When people talk seriously to me about why they don’t cook or why they dislike cooking, there are a few oft-repeated reasons. One is the time it takes. (So does getting to a drive-through.) Another is “too many ingredients.” (Buy Jamie Oliver’s 5-Ingredients Cookbook.) Third is not knowing what to cook. (Food and Wine: Meal Planning 101.) A fourth favorite is, “I hate the mess.” (That’s why God made dishwashers.) The other day on Twitter, there was a thread that began with a comment that went something like this, “If I had known that as an adult I’d have to come up with something for dinner every night the rest of my life, I’d never have grown up.” A multitude of responses intoned the same lament. While those feelings indicate any number of problems (“That’ll be 5 cents, please.), cooking truly needn’t be one. Devoting a little time to planning, shopping, and learning how to cook your favorite meals solves a lot of it. One can’t just show up in the kitchen at 6:30 a.m. or p.m. and hope for divine inspiration. Unless, that is, you’re counting on breakfast for dinner (or breakfast!) and know you have eggs in the fridge — or, if you’re elsewhere in the world — on your counter. In that case, you have a million options. And my Salsa-Cheddar Omelet with Pickled Onion is just one. You can come up with the other 999,999.Continue reading
When my husband Dave and I became empty nesters several years ago, we began to eat brunch out on Sundays after church and rarely cooked it at home except on holidays or special occasions. Then came COVID-19. No church except online. No restaurants open until recently. (We’re still not going, though we did go to our local dive drive-in for ice cream the other day.) We immediately hopped to and began cooking brunch at home again–just like in the old days. We shared the work–Dave making eggs, etc. and me happily baking a goodie like the Blueberry Buckle below, which I hadn’t been doing in eons. We’ve taken turns on what we now call our Cheep A** Bloody Marys (more on that later) and now eat brunch BEFORE church for the most part. We’ve even gone way old school and made Dave’s mom Lorna’s comforting egg casserole a time or two as it provides excellent lunch leftovers. (Recipe in photo below.) Could we ever have imagined all this? No. You probably hadn’t either.Jump to Recipe Continue reading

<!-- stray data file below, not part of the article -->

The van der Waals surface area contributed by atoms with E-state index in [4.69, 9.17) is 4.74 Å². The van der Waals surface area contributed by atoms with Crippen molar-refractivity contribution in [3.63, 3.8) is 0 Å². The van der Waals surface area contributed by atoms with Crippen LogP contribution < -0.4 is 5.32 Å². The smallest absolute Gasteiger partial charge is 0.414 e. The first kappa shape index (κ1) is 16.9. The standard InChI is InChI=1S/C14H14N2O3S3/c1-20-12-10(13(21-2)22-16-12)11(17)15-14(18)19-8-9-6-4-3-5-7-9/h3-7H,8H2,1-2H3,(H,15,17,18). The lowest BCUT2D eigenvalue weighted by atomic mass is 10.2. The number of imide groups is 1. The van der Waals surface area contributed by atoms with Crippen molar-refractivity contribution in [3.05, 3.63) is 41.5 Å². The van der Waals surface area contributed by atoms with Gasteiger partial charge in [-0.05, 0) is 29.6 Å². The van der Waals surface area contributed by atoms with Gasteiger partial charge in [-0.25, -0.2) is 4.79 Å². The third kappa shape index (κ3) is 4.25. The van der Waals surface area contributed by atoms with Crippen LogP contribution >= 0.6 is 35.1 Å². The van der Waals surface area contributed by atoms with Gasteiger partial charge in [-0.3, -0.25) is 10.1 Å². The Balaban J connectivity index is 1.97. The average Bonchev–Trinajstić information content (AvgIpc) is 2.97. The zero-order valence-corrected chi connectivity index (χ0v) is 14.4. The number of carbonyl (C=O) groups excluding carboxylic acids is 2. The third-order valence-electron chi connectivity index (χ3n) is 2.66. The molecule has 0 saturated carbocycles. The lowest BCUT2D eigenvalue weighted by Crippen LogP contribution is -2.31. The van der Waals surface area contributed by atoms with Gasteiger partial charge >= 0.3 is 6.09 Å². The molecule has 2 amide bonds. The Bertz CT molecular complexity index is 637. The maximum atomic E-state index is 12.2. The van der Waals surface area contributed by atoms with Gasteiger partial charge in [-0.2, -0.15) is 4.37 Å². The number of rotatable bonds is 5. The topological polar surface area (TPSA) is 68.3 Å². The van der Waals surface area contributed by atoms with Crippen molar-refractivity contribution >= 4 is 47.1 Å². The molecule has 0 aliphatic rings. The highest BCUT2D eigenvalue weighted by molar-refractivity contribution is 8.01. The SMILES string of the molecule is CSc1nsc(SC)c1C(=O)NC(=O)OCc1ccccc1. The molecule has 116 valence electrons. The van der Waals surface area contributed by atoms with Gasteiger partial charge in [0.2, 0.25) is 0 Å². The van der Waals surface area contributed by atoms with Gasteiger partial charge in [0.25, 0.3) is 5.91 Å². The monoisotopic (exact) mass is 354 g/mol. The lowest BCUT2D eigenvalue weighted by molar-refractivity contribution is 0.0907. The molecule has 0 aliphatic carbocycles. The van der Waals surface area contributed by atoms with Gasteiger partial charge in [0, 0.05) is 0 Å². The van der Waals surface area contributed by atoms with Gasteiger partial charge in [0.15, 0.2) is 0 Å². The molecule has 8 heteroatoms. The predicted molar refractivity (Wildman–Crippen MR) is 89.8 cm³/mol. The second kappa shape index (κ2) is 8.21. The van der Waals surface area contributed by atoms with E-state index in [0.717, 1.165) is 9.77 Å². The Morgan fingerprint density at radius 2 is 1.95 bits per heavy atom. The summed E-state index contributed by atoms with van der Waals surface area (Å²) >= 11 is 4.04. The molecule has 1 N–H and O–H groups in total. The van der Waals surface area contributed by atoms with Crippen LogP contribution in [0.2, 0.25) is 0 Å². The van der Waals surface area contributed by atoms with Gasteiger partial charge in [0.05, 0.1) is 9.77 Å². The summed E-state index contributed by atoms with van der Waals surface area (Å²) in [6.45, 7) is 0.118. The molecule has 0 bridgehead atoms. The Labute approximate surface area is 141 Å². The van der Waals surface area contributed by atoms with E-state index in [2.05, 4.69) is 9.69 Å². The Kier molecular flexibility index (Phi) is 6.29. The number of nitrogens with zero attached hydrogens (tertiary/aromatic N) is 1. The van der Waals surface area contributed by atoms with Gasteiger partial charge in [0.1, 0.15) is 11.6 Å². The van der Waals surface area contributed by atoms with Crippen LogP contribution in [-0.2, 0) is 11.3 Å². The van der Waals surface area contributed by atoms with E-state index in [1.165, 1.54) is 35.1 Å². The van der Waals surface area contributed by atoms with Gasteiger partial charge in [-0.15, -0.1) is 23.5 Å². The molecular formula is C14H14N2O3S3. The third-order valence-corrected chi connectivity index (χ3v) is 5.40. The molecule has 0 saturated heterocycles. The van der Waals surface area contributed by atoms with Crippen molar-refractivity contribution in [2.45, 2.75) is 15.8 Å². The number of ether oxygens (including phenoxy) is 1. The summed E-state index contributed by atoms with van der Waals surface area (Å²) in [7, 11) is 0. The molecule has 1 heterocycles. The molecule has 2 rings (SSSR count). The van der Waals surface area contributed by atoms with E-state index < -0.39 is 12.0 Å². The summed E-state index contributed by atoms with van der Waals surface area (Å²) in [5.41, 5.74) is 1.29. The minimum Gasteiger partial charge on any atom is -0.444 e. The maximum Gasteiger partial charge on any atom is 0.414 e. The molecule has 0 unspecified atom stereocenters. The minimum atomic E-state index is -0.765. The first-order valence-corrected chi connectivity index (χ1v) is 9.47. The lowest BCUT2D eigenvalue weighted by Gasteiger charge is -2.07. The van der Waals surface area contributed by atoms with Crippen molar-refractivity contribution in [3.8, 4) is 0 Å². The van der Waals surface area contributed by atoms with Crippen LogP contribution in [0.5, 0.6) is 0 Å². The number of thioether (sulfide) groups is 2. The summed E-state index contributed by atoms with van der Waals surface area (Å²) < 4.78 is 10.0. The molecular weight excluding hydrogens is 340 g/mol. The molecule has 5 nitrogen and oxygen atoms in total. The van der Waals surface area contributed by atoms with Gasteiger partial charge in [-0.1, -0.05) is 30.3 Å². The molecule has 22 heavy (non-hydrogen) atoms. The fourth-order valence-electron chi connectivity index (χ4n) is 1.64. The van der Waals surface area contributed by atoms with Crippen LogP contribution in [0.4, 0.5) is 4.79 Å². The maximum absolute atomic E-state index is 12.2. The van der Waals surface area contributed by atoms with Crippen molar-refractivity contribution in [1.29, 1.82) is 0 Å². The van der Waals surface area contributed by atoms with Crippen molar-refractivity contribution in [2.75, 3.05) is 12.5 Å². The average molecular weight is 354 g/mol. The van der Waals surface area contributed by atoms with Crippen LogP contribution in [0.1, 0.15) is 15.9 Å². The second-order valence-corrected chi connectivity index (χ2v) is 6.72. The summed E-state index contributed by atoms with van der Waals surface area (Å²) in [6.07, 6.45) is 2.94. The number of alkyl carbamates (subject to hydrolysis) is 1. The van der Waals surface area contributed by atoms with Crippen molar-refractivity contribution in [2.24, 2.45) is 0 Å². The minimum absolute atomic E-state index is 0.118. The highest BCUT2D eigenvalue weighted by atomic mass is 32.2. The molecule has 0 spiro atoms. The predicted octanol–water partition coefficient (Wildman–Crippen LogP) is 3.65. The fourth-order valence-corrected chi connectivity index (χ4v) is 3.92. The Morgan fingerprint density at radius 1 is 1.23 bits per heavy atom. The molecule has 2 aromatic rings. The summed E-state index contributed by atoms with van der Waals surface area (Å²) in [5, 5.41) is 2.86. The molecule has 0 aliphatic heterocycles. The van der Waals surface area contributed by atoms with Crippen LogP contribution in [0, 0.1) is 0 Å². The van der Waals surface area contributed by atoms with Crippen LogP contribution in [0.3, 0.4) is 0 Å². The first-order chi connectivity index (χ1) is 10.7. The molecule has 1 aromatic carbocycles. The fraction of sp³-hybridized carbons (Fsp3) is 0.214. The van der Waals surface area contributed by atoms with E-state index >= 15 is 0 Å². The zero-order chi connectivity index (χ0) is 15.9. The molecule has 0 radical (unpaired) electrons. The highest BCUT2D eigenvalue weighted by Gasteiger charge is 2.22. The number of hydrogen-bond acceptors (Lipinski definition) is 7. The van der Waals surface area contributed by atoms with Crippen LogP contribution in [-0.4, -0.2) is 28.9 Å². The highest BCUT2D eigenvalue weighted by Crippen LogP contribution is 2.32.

“What would you like for breakfast?” I asked. “I never met an egg I didn’t like,” said my very dear friend Chris Kliesen Wehrman with a gleam in her eye one morning after she had spent the night at our house.Continue reading
Working ahead on Thanksgiving food is truly a happy, hearty, fulfilling, and filling part of my job as a food blogger. That activity usually includes coming up with something new to do with Thanksgiving leftovers. It’s a fun occupation that keeps me, and, of course my husband Dave and the babies (see below), right on top of our game this week.Continue reading
Last post for a a couple of weeks. The blog, Dave and I are going on vacation. See you soon!
QUESTION: How many eggs do you eat in a week, Alyce?
ANSWER: As many as I can!! (Not really.)
It seems every year there’s a new answer to the old egg question, “How many eggs should I eat each week?” Just like several other questions about diet and health, this can be a confusing one. I refuse to let it be.Continue reading
Dave and I love to go out for breakfast. It’s not that we don’t like to cook breakfast at home; we do. In fact, I cook breakfast many mornings.Continue reading